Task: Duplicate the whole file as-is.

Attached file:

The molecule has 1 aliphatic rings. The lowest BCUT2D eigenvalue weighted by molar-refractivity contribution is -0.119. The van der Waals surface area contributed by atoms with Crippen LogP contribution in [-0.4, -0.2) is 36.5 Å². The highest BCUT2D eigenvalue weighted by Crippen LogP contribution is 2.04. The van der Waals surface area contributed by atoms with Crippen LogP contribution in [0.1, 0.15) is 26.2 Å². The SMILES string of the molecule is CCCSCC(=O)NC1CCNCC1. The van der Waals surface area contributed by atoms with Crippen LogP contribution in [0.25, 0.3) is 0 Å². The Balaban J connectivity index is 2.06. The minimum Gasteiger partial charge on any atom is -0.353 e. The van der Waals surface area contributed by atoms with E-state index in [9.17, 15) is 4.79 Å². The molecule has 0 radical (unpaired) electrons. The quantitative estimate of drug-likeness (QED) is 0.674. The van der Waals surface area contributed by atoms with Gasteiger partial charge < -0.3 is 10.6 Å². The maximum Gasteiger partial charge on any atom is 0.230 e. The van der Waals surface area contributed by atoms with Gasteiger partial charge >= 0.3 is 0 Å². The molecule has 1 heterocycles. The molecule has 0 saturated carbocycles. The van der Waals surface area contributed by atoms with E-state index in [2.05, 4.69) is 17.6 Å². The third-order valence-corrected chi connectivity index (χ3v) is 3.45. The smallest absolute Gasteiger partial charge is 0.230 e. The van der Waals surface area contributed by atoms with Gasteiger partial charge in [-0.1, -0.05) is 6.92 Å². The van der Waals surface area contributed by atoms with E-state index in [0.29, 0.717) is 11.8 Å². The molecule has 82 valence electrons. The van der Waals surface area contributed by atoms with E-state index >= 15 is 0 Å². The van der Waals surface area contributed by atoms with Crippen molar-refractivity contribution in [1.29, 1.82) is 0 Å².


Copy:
The molecule has 1 aliphatic rings. The lowest BCUT2D eigenvalue weighted by molar-refractivity contribution is -0.119. The van der Waals surface area contributed by atoms with Crippen LogP contribution in [-0.4, -0.2) is 36.5 Å². The highest BCUT2D eigenvalue weighted by Crippen LogP contribution is 2.04. The van der Waals surface area contributed by atoms with Crippen LogP contribution in [0.1, 0.15) is 26.2 Å². The SMILES string of the molecule is CCCSCC(=O)NC1CCNCC1. The van der Waals surface area contributed by atoms with Crippen LogP contribution in [0.25, 0.3) is 0 Å². The Balaban J connectivity index is 2.06. The minimum Gasteiger partial charge on any atom is -0.353 e. The van der Waals surface area contributed by atoms with E-state index in [9.17, 15) is 4.79 Å². The molecule has 0 radical (unpaired) electrons. The quantitative estimate of drug-likeness (QED) is 0.674. The van der Waals surface area contributed by atoms with Gasteiger partial charge < -0.3 is 10.6 Å². The maximum Gasteiger partial charge on any atom is 0.230 e. The van der Waals surface area contributed by atoms with Gasteiger partial charge >= 0.3 is 0 Å². The molecule has 1 heterocycles. The molecule has 0 saturated carbocycles. The van der Waals surface area contributed by atoms with E-state index in [2.05, 4.69) is 17.6 Å². The third-order valence-corrected chi connectivity index (χ3v) is 3.45. The smallest absolute Gasteiger partial charge is 0.230 e. The van der Waals surface area contributed by atoms with Gasteiger partial charge in [-0.1, -0.05) is 6.92 Å². The van der Waals surface area contributed by atoms with E-state index in [0.29, 0.717) is 11.8 Å². The molecule has 82 valence electrons. The van der Waals surface area contributed by atoms with E-state index >= 15 is 0 Å². The van der Waals surface area contributed by atoms with Crippen molar-refractivity contribution in [1.29, 1.82) is 0 Å².